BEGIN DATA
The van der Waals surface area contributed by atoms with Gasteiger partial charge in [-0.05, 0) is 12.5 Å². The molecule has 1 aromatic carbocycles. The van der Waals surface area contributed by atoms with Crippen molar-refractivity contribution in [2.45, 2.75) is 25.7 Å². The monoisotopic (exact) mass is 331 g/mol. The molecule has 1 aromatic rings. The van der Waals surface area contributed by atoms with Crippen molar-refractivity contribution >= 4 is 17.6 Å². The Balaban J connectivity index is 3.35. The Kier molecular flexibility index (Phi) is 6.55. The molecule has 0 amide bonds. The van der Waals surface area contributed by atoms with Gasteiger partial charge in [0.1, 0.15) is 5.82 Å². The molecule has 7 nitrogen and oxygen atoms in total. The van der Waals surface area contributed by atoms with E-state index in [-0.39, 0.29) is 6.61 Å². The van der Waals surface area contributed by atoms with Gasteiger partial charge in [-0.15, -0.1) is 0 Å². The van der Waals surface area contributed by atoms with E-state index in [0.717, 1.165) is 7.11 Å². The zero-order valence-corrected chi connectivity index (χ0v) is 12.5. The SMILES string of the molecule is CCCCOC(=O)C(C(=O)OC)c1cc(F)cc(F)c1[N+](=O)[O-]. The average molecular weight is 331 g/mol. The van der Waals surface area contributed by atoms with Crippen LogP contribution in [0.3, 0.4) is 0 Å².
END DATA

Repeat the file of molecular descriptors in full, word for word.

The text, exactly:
The van der Waals surface area contributed by atoms with Gasteiger partial charge in [-0.05, 0) is 12.5 Å². The molecule has 1 aromatic carbocycles. The van der Waals surface area contributed by atoms with Crippen molar-refractivity contribution in [2.45, 2.75) is 25.7 Å². The monoisotopic (exact) mass is 331 g/mol. The molecule has 1 aromatic rings. The van der Waals surface area contributed by atoms with Crippen molar-refractivity contribution >= 4 is 17.6 Å². The Balaban J connectivity index is 3.35. The Kier molecular flexibility index (Phi) is 6.55. The molecule has 0 amide bonds. The van der Waals surface area contributed by atoms with Gasteiger partial charge in [0.1, 0.15) is 5.82 Å². The molecule has 7 nitrogen and oxygen atoms in total. The van der Waals surface area contributed by atoms with E-state index in [-0.39, 0.29) is 6.61 Å². The van der Waals surface area contributed by atoms with Gasteiger partial charge in [-0.15, -0.1) is 0 Å². The van der Waals surface area contributed by atoms with E-state index in [0.717, 1.165) is 7.11 Å². The zero-order valence-corrected chi connectivity index (χ0v) is 12.5. The SMILES string of the molecule is CCCCOC(=O)C(C(=O)OC)c1cc(F)cc(F)c1[N+](=O)[O-]. The average molecular weight is 331 g/mol. The van der Waals surface area contributed by atoms with Crippen LogP contribution in [0.3, 0.4) is 0 Å².